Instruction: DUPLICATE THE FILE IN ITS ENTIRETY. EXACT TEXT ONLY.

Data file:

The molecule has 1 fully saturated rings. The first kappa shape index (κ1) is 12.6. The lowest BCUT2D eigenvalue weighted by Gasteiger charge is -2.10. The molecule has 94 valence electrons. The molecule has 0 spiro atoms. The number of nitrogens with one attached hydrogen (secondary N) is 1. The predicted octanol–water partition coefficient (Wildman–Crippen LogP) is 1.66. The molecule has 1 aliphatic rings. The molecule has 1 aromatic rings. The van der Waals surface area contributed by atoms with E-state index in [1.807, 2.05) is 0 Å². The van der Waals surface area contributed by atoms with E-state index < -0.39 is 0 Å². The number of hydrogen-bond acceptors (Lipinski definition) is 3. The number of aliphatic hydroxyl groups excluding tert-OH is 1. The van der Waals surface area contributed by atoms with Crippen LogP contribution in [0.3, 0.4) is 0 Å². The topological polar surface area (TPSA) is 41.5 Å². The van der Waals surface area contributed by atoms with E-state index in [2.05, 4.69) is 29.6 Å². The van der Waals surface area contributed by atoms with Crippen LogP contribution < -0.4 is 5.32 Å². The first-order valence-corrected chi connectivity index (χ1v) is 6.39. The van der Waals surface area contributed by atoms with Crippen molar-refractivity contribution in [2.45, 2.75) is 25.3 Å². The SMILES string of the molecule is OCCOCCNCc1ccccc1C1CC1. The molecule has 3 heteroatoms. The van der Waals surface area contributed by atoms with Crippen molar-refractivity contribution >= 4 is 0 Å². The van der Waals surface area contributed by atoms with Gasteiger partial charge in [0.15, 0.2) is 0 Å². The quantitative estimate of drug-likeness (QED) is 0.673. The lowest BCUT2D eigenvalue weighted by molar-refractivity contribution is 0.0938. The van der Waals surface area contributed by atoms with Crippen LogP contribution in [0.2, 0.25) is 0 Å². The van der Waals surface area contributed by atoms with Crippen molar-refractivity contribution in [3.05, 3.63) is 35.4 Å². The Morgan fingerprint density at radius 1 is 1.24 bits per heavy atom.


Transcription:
The molecule has 1 fully saturated rings. The first kappa shape index (κ1) is 12.6. The lowest BCUT2D eigenvalue weighted by Gasteiger charge is -2.10. The molecule has 94 valence electrons. The molecule has 0 spiro atoms. The number of nitrogens with one attached hydrogen (secondary N) is 1. The predicted octanol–water partition coefficient (Wildman–Crippen LogP) is 1.66. The molecule has 1 aliphatic rings. The molecule has 1 aromatic rings. The van der Waals surface area contributed by atoms with E-state index in [1.807, 2.05) is 0 Å². The van der Waals surface area contributed by atoms with E-state index < -0.39 is 0 Å². The number of hydrogen-bond acceptors (Lipinski definition) is 3. The number of aliphatic hydroxyl groups excluding tert-OH is 1. The van der Waals surface area contributed by atoms with Crippen LogP contribution in [0.3, 0.4) is 0 Å². The topological polar surface area (TPSA) is 41.5 Å². The van der Waals surface area contributed by atoms with E-state index in [2.05, 4.69) is 29.6 Å². The van der Waals surface area contributed by atoms with Crippen LogP contribution < -0.4 is 5.32 Å². The first-order valence-corrected chi connectivity index (χ1v) is 6.39. The van der Waals surface area contributed by atoms with Crippen molar-refractivity contribution in [2.45, 2.75) is 25.3 Å². The SMILES string of the molecule is OCCOCCNCc1ccccc1C1CC1. The molecule has 3 heteroatoms. The van der Waals surface area contributed by atoms with Crippen molar-refractivity contribution >= 4 is 0 Å². The van der Waals surface area contributed by atoms with Gasteiger partial charge in [0.15, 0.2) is 0 Å². The quantitative estimate of drug-likeness (QED) is 0.673. The lowest BCUT2D eigenvalue weighted by molar-refractivity contribution is 0.0938. The van der Waals surface area contributed by atoms with Crippen LogP contribution in [0.2, 0.25) is 0 Å². The van der Waals surface area contributed by atoms with Crippen molar-refractivity contribution in [3.05, 3.63) is 35.4 Å². The Morgan fingerprint density at radius 1 is 1.24 bits per heavy atom.